I haf too!

Nisha Khot

“I haf too!” – I was four, GD was almost eight. He could eat the entire boiled egg in one mouthful; I couldn’t. I always choked.

“I haf too!” – I was five, GD was almost nine. He could skate faster than anyone in the building; I couldn’t. I always scratched the parked cars.

“I haf too!” – I was six, GD was almost ten. He could solve the Rubik’s cube; I couldn’t. I simply couldn’t.

But one day, I did. I solved the Rubik’s Cube. It took an entire night of careful calculations, and an entire morning of staying carefully hidden out of view, behind the sofa. But I did it. And I was still “not-yet-seven”.

My parents were ecstatic. “She did it!” they called up my mama-mami, GD’s parents.

Allow me to introduce you to GD, my cousin. A child prodigy of sorts, who excelled at everything he did, and did just about everything. His room was lined with trophies, his elbows and knees with scratches, his shelves with books, his face with dimples – the perfect little human, actually. A good role model, of course, but a tough one to live up to. To his credit, he never rubbed it in and was always willing to help me out. But I had to compete.

Why? Not because my parents asked me to, oh no. Not even because I was adventurous, nope. It was because when you’re a kid, it’s not age but size that matters. And I was a good six inches taller than GD. Which, in my head, made me the “bigger” one – the one who had to automatically be better. Anyway, back to the Rubik’s Cube.

“But she’s only six – has she really solved the Cube?” asked my mama incredulously, over the weekend lunch. “I did!” I interrupted indignantly, “And I can do it again. I haf too!” All eyes were on me. Including GD’s. There was no backing out now.

“But she’s only six – has she really solved the Cube?” asked my mama incredulously, over the weekend lunch. 

“I’ll do it while you all sleep, quietly,” I mumbled. Dubious looks all around, and soon enough I was left alone. An hour later, I emerged, victorious. Clapping was done, pride was flashed, ice cream was bought – I was all smiles! I’d done it! I’d solved the Rubik’s Cube!

I kept solving it over and over all week, always in solitude, always hidden behind the sofa. Till the next weekend. (Prepare for trauma…)

4pm, post family weekend lunch: I’m huddled behind the sofa, engrossed in “solving” the Cube. My fingers ache, my eyes hurt, my throat is parched, but there’s no going back now. This is what I’m going to have to do forever and ever, I’m thinking. Please God, don’t let them make me do this on TV, in front of everyone. Will I haf too keep doing this till I’m almost-ten? How many more days is that? 1000 days? I’m still only 5-and-half…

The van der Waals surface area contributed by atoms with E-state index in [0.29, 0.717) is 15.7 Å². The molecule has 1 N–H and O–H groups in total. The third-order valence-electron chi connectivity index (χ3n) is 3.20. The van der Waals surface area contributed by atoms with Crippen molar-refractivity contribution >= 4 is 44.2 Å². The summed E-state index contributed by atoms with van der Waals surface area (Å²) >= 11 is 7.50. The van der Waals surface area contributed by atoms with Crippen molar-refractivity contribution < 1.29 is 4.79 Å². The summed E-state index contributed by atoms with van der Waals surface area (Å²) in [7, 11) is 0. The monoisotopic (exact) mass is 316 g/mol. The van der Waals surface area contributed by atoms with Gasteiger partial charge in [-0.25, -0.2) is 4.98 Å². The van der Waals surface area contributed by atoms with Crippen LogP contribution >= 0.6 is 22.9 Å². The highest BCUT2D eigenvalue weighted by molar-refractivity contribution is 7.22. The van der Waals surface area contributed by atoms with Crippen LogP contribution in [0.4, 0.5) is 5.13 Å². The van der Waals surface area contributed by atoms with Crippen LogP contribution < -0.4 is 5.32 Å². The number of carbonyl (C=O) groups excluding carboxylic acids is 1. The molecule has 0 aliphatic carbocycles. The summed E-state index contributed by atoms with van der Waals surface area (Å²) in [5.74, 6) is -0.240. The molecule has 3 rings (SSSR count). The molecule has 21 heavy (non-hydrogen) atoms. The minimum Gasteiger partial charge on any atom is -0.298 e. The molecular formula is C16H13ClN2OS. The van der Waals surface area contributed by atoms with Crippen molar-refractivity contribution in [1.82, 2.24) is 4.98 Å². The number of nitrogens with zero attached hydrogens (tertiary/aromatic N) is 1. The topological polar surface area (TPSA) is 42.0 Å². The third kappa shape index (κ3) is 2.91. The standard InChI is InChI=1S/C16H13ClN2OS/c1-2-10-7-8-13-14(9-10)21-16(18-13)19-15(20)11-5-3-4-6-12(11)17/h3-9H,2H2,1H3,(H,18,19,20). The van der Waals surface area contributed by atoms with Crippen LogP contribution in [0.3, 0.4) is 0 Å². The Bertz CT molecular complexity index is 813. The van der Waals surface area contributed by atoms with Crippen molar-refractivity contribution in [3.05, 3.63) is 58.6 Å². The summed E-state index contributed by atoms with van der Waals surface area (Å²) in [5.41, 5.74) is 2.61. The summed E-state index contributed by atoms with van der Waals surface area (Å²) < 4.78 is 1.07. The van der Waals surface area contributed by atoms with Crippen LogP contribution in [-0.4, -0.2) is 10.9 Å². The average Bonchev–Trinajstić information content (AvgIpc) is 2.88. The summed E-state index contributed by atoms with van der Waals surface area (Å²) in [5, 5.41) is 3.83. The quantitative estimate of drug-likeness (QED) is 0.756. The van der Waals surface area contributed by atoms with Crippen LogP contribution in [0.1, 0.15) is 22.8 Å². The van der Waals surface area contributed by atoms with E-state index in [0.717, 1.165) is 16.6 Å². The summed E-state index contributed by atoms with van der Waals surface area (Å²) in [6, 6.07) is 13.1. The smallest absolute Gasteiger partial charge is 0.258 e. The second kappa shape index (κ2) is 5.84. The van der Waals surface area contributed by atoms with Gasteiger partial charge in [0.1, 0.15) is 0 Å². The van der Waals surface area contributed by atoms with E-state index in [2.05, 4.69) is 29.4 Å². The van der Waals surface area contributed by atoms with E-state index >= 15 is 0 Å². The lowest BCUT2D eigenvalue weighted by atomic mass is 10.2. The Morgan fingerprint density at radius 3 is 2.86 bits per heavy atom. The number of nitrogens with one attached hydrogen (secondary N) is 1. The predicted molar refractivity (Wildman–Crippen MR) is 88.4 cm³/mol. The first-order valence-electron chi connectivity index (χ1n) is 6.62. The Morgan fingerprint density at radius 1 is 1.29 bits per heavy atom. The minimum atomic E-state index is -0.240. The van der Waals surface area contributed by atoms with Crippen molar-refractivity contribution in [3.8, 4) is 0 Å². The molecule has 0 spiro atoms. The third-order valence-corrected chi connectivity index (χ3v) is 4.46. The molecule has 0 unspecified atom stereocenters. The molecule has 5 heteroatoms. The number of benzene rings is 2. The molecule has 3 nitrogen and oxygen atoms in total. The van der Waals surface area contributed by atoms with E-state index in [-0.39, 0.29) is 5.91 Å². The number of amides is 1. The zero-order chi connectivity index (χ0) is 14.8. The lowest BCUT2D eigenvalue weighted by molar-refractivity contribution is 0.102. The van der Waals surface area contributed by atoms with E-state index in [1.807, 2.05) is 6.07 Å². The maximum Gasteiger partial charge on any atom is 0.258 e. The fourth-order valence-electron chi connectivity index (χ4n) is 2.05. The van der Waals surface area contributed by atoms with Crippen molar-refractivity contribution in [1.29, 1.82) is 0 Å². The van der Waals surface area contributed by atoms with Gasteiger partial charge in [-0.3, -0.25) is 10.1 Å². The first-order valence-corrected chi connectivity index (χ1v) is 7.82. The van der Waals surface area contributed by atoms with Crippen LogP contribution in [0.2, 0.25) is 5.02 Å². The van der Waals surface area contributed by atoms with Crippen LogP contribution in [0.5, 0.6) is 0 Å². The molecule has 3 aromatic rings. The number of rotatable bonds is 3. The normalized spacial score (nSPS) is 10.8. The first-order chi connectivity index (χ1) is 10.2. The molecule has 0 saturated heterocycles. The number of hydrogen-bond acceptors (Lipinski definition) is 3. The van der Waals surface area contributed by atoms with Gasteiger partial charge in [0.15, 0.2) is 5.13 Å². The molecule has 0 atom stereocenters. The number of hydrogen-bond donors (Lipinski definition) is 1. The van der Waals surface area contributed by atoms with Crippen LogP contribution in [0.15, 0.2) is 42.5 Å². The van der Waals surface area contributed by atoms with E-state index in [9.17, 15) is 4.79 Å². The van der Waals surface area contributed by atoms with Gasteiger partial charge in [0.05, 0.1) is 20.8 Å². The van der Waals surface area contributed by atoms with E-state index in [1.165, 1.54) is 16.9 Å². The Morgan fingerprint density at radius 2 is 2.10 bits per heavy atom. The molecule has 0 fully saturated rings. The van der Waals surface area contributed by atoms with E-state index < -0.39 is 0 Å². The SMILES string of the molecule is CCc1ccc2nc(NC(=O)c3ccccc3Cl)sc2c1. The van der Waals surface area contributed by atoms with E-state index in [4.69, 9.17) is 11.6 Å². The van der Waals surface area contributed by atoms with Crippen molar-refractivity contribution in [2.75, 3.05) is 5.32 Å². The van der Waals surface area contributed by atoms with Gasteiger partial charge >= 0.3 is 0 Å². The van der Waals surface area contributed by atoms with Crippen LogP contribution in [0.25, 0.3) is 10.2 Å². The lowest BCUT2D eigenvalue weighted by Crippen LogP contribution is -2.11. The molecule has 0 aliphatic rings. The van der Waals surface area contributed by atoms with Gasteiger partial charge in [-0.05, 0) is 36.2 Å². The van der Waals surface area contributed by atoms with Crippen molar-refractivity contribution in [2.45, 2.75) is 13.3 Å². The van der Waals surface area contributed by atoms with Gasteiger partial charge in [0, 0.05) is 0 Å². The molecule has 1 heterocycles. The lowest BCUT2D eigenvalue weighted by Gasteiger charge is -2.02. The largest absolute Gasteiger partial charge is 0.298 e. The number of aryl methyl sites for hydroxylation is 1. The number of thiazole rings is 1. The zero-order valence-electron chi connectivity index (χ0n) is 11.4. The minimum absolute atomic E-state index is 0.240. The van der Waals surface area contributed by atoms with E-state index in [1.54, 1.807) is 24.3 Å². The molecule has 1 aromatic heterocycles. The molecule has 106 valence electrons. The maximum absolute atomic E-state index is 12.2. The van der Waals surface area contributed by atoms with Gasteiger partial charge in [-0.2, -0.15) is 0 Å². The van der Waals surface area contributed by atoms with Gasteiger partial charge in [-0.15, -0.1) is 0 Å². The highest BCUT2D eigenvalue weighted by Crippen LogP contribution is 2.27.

This is what I’m going to have to do forever and ever, I’m thinking. Please God, don’t let them make me do this on TV, in front of everyone. 

4:30pm: GD yells out, “Are you done yet? I’m done with mine!” Goddddd, I don’t want to do this. How many more squares left??

4:40pm:  Suddenly GD is peeping at me from over the edge of the couch, with a huge smile on his face. THE END. Thank God.

No, I hadn’t finished solving the Cube – I still had four white and three red squares to match. I always did the whites and reds last. So, these four whites. Stuck to my knee. And the three reds, stuck to my wrist. It’d have taken my tiny five-and-a-half-year-old scraped fingertips and bleeding nails, at least five more minutes to stick them in place.

I expected silence, disappointment, a spot of yelling, even. There was silence, actually. For a good ten minutes, maybe. And then my dad came over, scooped me up, and laughed a huge belly laugh. As did my mom, and everyone around. “If that’s not intelligence, I don’t know what is,” laughed my mama. And then it happened all over again: Clapping was done, pride was flashed, ice cream was bought – I was all smiles!

Haven’t figured how to solve a Rubik’s Cube yet, but yes, I’ve never ever had to “haf too” ever since.

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